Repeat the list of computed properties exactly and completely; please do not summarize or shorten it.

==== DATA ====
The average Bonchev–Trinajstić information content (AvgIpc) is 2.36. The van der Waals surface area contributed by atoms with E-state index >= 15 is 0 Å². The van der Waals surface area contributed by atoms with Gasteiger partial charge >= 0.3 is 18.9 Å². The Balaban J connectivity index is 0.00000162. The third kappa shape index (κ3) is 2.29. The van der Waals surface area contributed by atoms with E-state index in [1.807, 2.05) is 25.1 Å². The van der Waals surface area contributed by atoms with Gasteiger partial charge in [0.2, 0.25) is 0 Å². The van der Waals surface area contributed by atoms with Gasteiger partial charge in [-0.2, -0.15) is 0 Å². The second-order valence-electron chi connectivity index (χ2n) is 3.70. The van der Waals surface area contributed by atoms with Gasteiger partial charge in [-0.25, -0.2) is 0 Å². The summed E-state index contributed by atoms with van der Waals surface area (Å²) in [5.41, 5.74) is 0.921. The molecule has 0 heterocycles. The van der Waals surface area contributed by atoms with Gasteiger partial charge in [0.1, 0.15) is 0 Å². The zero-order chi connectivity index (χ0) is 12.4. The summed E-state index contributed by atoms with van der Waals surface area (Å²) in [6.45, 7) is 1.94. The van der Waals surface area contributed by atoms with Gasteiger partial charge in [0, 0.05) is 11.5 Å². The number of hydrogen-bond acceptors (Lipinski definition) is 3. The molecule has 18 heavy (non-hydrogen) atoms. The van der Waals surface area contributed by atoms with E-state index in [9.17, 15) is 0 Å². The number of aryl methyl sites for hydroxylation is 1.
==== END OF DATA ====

The average Bonchev–Trinajstić information content (AvgIpc) is 2.36. The van der Waals surface area contributed by atoms with E-state index >= 15 is 0 Å². The van der Waals surface area contributed by atoms with Gasteiger partial charge >= 0.3 is 18.9 Å². The Balaban J connectivity index is 0.00000162. The third kappa shape index (κ3) is 2.29. The van der Waals surface area contributed by atoms with E-state index in [1.807, 2.05) is 25.1 Å². The van der Waals surface area contributed by atoms with Gasteiger partial charge in [0.2, 0.25) is 0 Å². The van der Waals surface area contributed by atoms with Gasteiger partial charge in [-0.2, -0.15) is 0 Å². The second-order valence-electron chi connectivity index (χ2n) is 3.70. The van der Waals surface area contributed by atoms with Gasteiger partial charge in [-0.25, -0.2) is 0 Å². The summed E-state index contributed by atoms with van der Waals surface area (Å²) in [5.41, 5.74) is 0.921. The molecule has 0 heterocycles. The van der Waals surface area contributed by atoms with Gasteiger partial charge in [0.1, 0.15) is 0 Å². The zero-order chi connectivity index (χ0) is 12.4. The summed E-state index contributed by atoms with van der Waals surface area (Å²) in [6.45, 7) is 1.94. The van der Waals surface area contributed by atoms with Gasteiger partial charge in [0, 0.05) is 11.5 Å². The number of hydrogen-bond acceptors (Lipinski definition) is 3. The molecule has 18 heavy (non-hydrogen) atoms. The van der Waals surface area contributed by atoms with E-state index in [9.17, 15) is 0 Å². The number of aryl methyl sites for hydroxylation is 1.